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The Starc difference in Mitchell’s bowling

Wisden India logo Wisden India 22-02-2017

In two Tests in India in 2013, Mitchell Starc took 2 for 200. In the United Arab Emirates 18 months later, his only outing produced figures of 2 for 142. But Starc then and Starc now are two very different beasts. In Sri Lanka in 2016, he took 24 wickets in three Tests at 15.16. For Australia, he is the X-factor who could inspire a first Test win in India in more than a decade. For Virat Kohli, who captained him at Royal Challengers Bangalore in the Indian Premier League (IPL), he’s someone to be wary of. 

“He is a world-class bowler, we all know that,” said Kohli on Wednesday (February 22), the eve of the first Test. “He has been hampered by injuries quite often, but the way he has evolved as a bowler has been outstanding. I have played with him in the IPL, I have faced him on my first tour to Australia. From then to now, it’s a massive change.

“He has learnt the art of reverse swing and bowling with the old ball. It’s amazing to see the way he has developed his skills. That’s something that every cricketer in the world would admire. Like you admire world-class batsmen, you admire world-class bowlers as well. Mitchell is one of them. He has really taken his game to the next level, and that’s why he is counted amongst the top bowlers in world cricket.”

Even as he played down expectations and painted his team as underdogs, Steven Smith, the Australian captain, spoke of the impact Starc could make. “First of all, the fact that he can bowl 150kmph,” he said. “That’s a good start. But with that, you’ve also got to have some skills to take wickets, particularly on slow wickets. He’s a very good reverse [swing] bowler, he controls the ball really well. So that’s a great starting point for a fast bowling spearhead in subcontinent conditions, where the wickets aren’t quick and you can’t bounce guys out.

“You have to have other plans, and getting the ball to shift in the air is a big weapon for fast bowlers. When the ball is shifting, he is one of the best going around.”

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But while Starc and Josh Hazlewood have the enviable bowling numbers, it would be unwise to discount India’s own pace resources. Over the five Tests against England, they were more than a match for James Anderson, Stuart Broad and company, and their captain was confident that the performance levels would be maintained. “The pacers have stood out,” said Kohli. “People who have standout performances are the ones in the limelight but guys who have important contributions, especially with the ball, are the ones that take those important one or two wickets in between to give the spinners a bit of rest.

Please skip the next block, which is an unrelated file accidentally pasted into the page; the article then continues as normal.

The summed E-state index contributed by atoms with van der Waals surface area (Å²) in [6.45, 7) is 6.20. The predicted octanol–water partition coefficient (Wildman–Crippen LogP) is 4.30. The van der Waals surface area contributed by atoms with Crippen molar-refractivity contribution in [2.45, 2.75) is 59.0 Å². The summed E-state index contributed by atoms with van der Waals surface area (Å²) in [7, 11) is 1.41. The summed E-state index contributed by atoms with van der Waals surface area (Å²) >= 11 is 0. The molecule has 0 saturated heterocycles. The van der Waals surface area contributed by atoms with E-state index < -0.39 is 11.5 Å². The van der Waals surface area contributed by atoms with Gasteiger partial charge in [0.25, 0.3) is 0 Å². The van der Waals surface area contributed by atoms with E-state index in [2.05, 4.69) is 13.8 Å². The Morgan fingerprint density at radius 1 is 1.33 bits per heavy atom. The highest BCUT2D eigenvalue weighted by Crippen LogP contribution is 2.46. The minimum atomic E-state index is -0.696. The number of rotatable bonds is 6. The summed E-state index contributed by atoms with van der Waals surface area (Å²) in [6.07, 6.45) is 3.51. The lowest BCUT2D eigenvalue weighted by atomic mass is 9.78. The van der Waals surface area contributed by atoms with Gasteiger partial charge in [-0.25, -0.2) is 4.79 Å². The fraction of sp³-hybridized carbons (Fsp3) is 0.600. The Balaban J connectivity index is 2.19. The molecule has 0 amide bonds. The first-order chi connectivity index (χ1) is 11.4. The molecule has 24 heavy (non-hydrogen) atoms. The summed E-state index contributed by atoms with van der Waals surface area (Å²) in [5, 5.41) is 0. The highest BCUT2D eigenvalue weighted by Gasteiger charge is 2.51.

“The pace bowlers have been able to do that. One reason for that is they are very comfortable in the roles they have been given. They have been really happy in bowling in one area for long periods of time and not get desperate for wickets. I think that’s been the most important thing.

“To run in in hot conditions and not necessarily having the plan to attack all the time can be difficult. When you have to bowl dot balls and you know the batsman’s not going to get out if he keeps leaving the ball. But that takes character and the players have bought into it. And that’s one reason for our success as well. People are playing selfless cricket and the fast bowlers have been the prime contenders for that.” 

Much has been made of Australia coming to India with a spin-heavy contingent, but Kohli, for one, was not surprised, especially considering the timing of the series. “Coming to India, playing in summers, wickets are meant to be dry and they are meant to turn. You will have a stronger spin bowling attack than getting six or seven fast bowlers. That is a pretty natural selection. 

“We are not worried about the opposition’s combinations or what they want to come up with. We are pretty comfortable with what we want to do. We are pretty sure about how we want to go about this game and the series. That’s our strength, not focusing on opposition too much. We are aware of their skills, but that doesn’t mean we will wait for the opposition to come out with their XI and decide how we are going to play.”

Photos: India vs Australia Tests - Records that matter

India vs Australia Tests: Records that matter

Anil Kumble, who took over as coach at the start of this marathon sequence of Tests – Pune will be the 14th in less than nine months – has undoubtedly had a lot to do with that phlegmatic approach. But in Kohli’s eyes, his influence was as apparent on the less-lauded bowling unit. “What he has really brought into the side is the mindset of taking wickets as bowlers,” he said. “He was a spinner, but used to think as a fast bowler. He was that aggressive with his thinking. That’s why he ended up taking the highest Test wickets for India. 

“He was an out-and-out match-winner and the mindset rubs on to the players in the change room as well. There is so much to learn from him, especially for the bowlers. The way he thought about getting batsmen out, the way he used to set them up. And the way he worked on his fitness and skills as well. So everyone takes a lot of inspiration from him. He has been a legend of Indian cricket and we are really glad to have him in the change room.”

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